Mackerel belongs to the family Scrombridae, which includes some of the most important food fishes of the world, second only to Herrings and Sardines in quantity and quality. In Indian waters two species of mackerel, Rastrelliger kanagurta and R.brachysoma, are found, the latter being restricted to Andaman waters. A third species has also been recorded. The first species represents the Indian mackerel for all practical purposes.
The Indian mackerel, being generally from twenty to twenty three centimetres long (maximum 32 cm), is much smaller than the Spanish or Atlantic mackerel which grows to more than sixty centimetres. The Indian species has an attractive streamlined body, terminal mouth with minute teeth, adipose eyelids, two dorsal fins and a forked caudal fin. Behind the dorsal and anal fins five to six detached finlets are present as also the normal pectorals. The iridescent greenish blue colour of the upper part of the body, with greyish oblique stripes and silvery belly makes the fish a beautiful denizen of the sea.
Being of oceanic habitat, mackerel migrate to coastal waters in large numbers from the month of September to the month of March on the west coast from Cape Comorin to Ratnagiri when the inshore water is cooler and contains more food material. The shoals are in thick masses of millions of individuals swimming close to each other and are near the surface that they can easily be spotted from a distance. The shoals are usually arrow-shaped. The period of migration varies from region to region, being earlier in the south and later in the north.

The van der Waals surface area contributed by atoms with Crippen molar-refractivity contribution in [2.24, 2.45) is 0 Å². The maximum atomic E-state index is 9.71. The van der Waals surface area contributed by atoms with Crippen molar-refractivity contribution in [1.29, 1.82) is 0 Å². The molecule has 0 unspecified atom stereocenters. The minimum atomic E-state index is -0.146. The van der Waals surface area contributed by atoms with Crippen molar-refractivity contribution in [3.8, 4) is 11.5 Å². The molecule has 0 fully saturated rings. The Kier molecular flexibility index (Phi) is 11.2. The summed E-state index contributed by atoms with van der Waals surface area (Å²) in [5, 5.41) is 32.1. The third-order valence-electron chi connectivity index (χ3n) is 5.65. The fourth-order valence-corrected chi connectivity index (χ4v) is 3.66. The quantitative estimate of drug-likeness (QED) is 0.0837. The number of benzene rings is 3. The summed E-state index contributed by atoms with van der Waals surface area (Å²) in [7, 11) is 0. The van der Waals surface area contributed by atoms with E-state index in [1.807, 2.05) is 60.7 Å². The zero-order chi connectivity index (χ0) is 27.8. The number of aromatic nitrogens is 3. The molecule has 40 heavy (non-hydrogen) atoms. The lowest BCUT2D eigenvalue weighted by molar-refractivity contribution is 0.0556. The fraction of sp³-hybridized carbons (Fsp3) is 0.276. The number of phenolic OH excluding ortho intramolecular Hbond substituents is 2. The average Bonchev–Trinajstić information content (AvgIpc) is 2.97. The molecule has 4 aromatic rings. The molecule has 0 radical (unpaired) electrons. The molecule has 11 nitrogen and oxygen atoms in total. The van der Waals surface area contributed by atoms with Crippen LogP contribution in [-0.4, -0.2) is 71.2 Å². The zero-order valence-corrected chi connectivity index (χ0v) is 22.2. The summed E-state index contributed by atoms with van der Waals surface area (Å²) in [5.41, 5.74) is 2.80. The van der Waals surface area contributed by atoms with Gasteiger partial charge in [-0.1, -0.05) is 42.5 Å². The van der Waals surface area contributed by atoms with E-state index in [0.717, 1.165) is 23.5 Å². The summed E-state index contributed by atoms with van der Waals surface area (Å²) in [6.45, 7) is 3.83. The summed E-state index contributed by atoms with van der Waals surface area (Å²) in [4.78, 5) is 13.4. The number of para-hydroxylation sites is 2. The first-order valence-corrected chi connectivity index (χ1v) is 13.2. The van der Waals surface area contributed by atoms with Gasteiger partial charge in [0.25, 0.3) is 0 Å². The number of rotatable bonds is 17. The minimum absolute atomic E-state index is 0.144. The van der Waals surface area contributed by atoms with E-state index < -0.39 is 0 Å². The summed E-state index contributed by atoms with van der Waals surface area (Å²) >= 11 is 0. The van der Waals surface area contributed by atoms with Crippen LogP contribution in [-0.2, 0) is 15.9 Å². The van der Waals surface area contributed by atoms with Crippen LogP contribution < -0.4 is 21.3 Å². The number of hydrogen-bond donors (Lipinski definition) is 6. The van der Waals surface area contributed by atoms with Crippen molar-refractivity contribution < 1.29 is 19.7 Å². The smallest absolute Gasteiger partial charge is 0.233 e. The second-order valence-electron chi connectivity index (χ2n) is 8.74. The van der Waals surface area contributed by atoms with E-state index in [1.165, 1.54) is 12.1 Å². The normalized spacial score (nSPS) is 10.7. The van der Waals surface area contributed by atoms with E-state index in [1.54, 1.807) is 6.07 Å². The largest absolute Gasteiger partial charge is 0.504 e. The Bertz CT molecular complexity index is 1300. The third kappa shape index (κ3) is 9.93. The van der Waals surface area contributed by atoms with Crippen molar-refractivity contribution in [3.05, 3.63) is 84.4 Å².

Their food consists of minute zooplanktons and phytoplanktonic organisms such as copepods, crustacean larvae, diatoms and algae. The period of their maturity is about two years, at a length of twenty to twenty three centimetres. Of the commercial catch the average size ranges from eighteen to twenty two centimetres, indicating that only a few might get a chance to breed. Normally the spawning season is estimated to be from April to September on the west coast and from October to March on the east coast though supplementary spawning in other months have also been recorded. Longevity is estimated to be five years. Ovarian eggs are about one millimetre in diameter but the size of actual spawning and fertilized eggs have not been studied. In early fry stages the individuals have thick spines or spikes on the head, and look quite different from the adult.
About eighty to ninety percent of the total landings of mackerel are from the west coast and the fluctuation in the numbers is so great that the total landings per annum vary from twenty thousand to two hundred thousand tonnes, the average being about sixty thousand tonnes.